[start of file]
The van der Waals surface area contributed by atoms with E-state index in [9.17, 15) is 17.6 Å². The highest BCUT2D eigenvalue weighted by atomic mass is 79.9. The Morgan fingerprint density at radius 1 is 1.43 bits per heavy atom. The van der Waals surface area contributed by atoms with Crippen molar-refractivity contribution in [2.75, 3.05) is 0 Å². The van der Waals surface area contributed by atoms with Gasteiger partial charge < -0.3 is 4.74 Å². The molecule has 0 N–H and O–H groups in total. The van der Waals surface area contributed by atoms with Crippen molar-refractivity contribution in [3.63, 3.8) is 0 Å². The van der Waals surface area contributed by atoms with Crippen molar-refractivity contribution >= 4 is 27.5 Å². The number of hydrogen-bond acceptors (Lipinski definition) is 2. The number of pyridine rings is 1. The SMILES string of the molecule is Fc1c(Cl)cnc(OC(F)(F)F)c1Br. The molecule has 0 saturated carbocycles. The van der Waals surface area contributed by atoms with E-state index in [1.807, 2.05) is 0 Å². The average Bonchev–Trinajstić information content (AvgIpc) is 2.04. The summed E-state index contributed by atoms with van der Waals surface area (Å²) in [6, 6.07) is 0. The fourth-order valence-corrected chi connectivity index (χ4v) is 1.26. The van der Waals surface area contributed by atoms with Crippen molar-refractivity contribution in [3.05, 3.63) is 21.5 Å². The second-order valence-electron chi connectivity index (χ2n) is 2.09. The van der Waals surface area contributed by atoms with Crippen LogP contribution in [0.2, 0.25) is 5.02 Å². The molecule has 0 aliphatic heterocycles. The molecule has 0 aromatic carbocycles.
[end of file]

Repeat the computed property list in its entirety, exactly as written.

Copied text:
The van der Waals surface area contributed by atoms with E-state index in [9.17, 15) is 17.6 Å². The highest BCUT2D eigenvalue weighted by atomic mass is 79.9. The Morgan fingerprint density at radius 1 is 1.43 bits per heavy atom. The van der Waals surface area contributed by atoms with Crippen molar-refractivity contribution in [2.75, 3.05) is 0 Å². The van der Waals surface area contributed by atoms with Gasteiger partial charge < -0.3 is 4.74 Å². The molecule has 0 N–H and O–H groups in total. The van der Waals surface area contributed by atoms with Crippen molar-refractivity contribution in [3.63, 3.8) is 0 Å². The van der Waals surface area contributed by atoms with Crippen molar-refractivity contribution >= 4 is 27.5 Å². The number of hydrogen-bond acceptors (Lipinski definition) is 2. The number of pyridine rings is 1. The SMILES string of the molecule is Fc1c(Cl)cnc(OC(F)(F)F)c1Br. The molecule has 0 saturated carbocycles. The van der Waals surface area contributed by atoms with E-state index in [1.807, 2.05) is 0 Å². The average Bonchev–Trinajstić information content (AvgIpc) is 2.04. The summed E-state index contributed by atoms with van der Waals surface area (Å²) in [6, 6.07) is 0. The fourth-order valence-corrected chi connectivity index (χ4v) is 1.26. The van der Waals surface area contributed by atoms with Crippen molar-refractivity contribution in [3.05, 3.63) is 21.5 Å². The second-order valence-electron chi connectivity index (χ2n) is 2.09. The van der Waals surface area contributed by atoms with Crippen LogP contribution in [0.2, 0.25) is 5.02 Å². The molecule has 0 aliphatic heterocycles. The molecule has 0 aromatic carbocycles.